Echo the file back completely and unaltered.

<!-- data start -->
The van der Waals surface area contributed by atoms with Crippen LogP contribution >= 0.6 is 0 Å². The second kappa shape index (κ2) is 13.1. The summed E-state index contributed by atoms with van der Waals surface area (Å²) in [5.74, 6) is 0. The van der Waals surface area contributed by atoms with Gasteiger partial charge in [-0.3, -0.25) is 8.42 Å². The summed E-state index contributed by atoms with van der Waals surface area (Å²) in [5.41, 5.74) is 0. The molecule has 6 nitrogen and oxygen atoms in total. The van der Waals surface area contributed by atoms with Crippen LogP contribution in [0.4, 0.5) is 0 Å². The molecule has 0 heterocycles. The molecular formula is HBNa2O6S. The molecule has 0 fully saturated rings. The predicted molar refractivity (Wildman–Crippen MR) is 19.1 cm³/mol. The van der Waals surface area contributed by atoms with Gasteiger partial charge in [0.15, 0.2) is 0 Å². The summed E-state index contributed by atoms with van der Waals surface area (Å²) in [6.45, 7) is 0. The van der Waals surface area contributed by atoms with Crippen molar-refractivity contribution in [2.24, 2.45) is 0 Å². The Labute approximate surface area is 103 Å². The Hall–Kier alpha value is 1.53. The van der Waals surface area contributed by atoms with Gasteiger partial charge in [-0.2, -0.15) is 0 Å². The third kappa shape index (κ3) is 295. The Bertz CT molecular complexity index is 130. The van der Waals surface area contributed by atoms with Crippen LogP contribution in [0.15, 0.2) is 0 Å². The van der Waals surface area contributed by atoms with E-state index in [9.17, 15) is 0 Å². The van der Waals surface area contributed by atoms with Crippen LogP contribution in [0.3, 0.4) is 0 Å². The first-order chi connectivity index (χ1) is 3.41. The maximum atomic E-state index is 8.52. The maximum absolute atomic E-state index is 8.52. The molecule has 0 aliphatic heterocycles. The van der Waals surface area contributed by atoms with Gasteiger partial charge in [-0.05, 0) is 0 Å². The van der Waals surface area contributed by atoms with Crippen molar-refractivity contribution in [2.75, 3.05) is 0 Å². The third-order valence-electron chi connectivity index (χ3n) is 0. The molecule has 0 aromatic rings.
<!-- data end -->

The van der Waals surface area contributed by atoms with Crippen LogP contribution >= 0.6 is 0 Å². The second kappa shape index (κ2) is 13.1. The summed E-state index contributed by atoms with van der Waals surface area (Å²) in [5.74, 6) is 0. The van der Waals surface area contributed by atoms with Gasteiger partial charge in [-0.3, -0.25) is 8.42 Å². The summed E-state index contributed by atoms with van der Waals surface area (Å²) in [5.41, 5.74) is 0. The molecule has 6 nitrogen and oxygen atoms in total. The van der Waals surface area contributed by atoms with Crippen LogP contribution in [0.4, 0.5) is 0 Å². The molecule has 0 heterocycles. The molecular formula is HBNa2O6S. The molecule has 0 fully saturated rings. The predicted molar refractivity (Wildman–Crippen MR) is 19.1 cm³/mol. The van der Waals surface area contributed by atoms with Gasteiger partial charge in [0.15, 0.2) is 0 Å². The summed E-state index contributed by atoms with van der Waals surface area (Å²) in [6.45, 7) is 0. The van der Waals surface area contributed by atoms with Crippen molar-refractivity contribution in [2.24, 2.45) is 0 Å². The Labute approximate surface area is 103 Å². The Hall–Kier alpha value is 1.53. The van der Waals surface area contributed by atoms with Gasteiger partial charge in [-0.2, -0.15) is 0 Å². The third kappa shape index (κ3) is 295. The Bertz CT molecular complexity index is 130. The van der Waals surface area contributed by atoms with Crippen LogP contribution in [0.15, 0.2) is 0 Å². The van der Waals surface area contributed by atoms with E-state index in [9.17, 15) is 0 Å². The van der Waals surface area contributed by atoms with Crippen LogP contribution in [0.3, 0.4) is 0 Å². The first-order chi connectivity index (χ1) is 3.41. The maximum atomic E-state index is 8.52. The maximum absolute atomic E-state index is 8.52. The molecule has 0 aliphatic heterocycles. The van der Waals surface area contributed by atoms with Gasteiger partial charge in [-0.05, 0) is 0 Å². The van der Waals surface area contributed by atoms with Crippen molar-refractivity contribution in [2.75, 3.05) is 0 Å². The third-order valence-electron chi connectivity index (χ3n) is 0. The molecule has 0 aromatic rings.